The Well Imagined Room

Recently, a friend asked me to comment on his collection.

Knowing that feedback was expected meant that the reading had a lot in common with the first of my many planned expeditions into the  competition pile. I was looking for the gems, the treasures, the perfectly achieved.  The deep notes too – those moments of unexpectedness which would make me want to read more of this particular writer’s work.   Out of thirty-two of my friend’s impressively accomplished poems, I chose two.

Here are the things I liked, more or less in the order they came home to me.

Both poems inhabited the white space of their pages very pleasantly.  My eye was relaxed by the immediate sense that here was a poet who had been absorbed in the craft of writing and for whom the tradition of form was something to uphold and celebrate.

At its most effective, form is an opportunity, not a straitjacket.  Both my friend’s poems offered well-shaped quatrains and couplets as the provisional  architecture for what they had to say.  But both conveyed that the energy of the thought was all the time pushing against these constraints, and was more than would be contained for very long in these apparently simple bounds.

Both poems offered quietly meticulous observation of the physical. Things seen were realised in words which taken individually  were for the most part entirely  familiar – carefully selected, unpretentious, with that sense of ‘rightness’ which is close to but never quite the same as  self-evident  – but which in their sensitive combinations and sequence created fresh and surprising spaces for a reader to receive what the writer had to say.

A poem can be a new room for the imagination to inhabit, just as some paintings  give us permission to step for a period of contemplation into another world.

There are no restrictions on what we might find in these gifted rooms. In my friend’s case, the two poems I chose were rather different in their offerings. One looked closely at a plant which was familiar to me. The other took me into a sound engineer’s studio which was unfamiliar territory. Reading the first, I felt that I was being given something  I already knew, but had never seen quite so fully and vividly before.  Reading the second, I felt enthralled to be taken into so unexpected an experience. Both poems fed my imagination, but in different ways.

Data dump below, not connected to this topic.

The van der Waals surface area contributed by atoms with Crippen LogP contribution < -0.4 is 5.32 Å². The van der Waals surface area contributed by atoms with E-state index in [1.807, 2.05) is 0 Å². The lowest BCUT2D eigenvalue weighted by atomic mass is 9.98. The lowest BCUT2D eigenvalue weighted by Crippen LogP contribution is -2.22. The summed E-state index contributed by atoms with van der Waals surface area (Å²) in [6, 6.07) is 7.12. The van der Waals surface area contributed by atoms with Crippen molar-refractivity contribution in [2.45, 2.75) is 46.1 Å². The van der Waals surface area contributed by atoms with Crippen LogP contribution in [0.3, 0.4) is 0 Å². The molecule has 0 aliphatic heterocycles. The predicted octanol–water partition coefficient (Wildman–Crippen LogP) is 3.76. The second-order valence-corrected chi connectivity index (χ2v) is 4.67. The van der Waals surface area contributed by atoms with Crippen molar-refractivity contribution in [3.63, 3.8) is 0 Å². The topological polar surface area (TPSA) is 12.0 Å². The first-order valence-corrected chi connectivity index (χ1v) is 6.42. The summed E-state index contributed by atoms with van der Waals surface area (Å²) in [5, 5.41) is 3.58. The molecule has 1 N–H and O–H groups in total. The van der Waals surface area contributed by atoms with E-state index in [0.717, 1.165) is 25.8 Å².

But what made these poems stand apart was something that  lifted  them beyond their formal excellence, and beyond the skill with which each converted the world of the senses into words.

Both also conveyed, alongside the immediacy and tension of their specific moments, the poignancy of  irrecoverable human time. The poems enacted what it is to be immersed in the  world but unable to escape the awareness of its provisionality and transience. I cannot pinpoint how they did this without narrowing the usefulness of what I am trying to say.  Poems have a huge number of ways to render compelling accounts of the moment while simultaneously speaking to us at the much deeper level where language has a tendency to fail.

These two poems in my friend’s collection achieved that.  I look forward to many others taking me on that journey when I sit down on 28th August with the submissions pile.  If you have poems which fit this description, you still have plenty of time to send them in .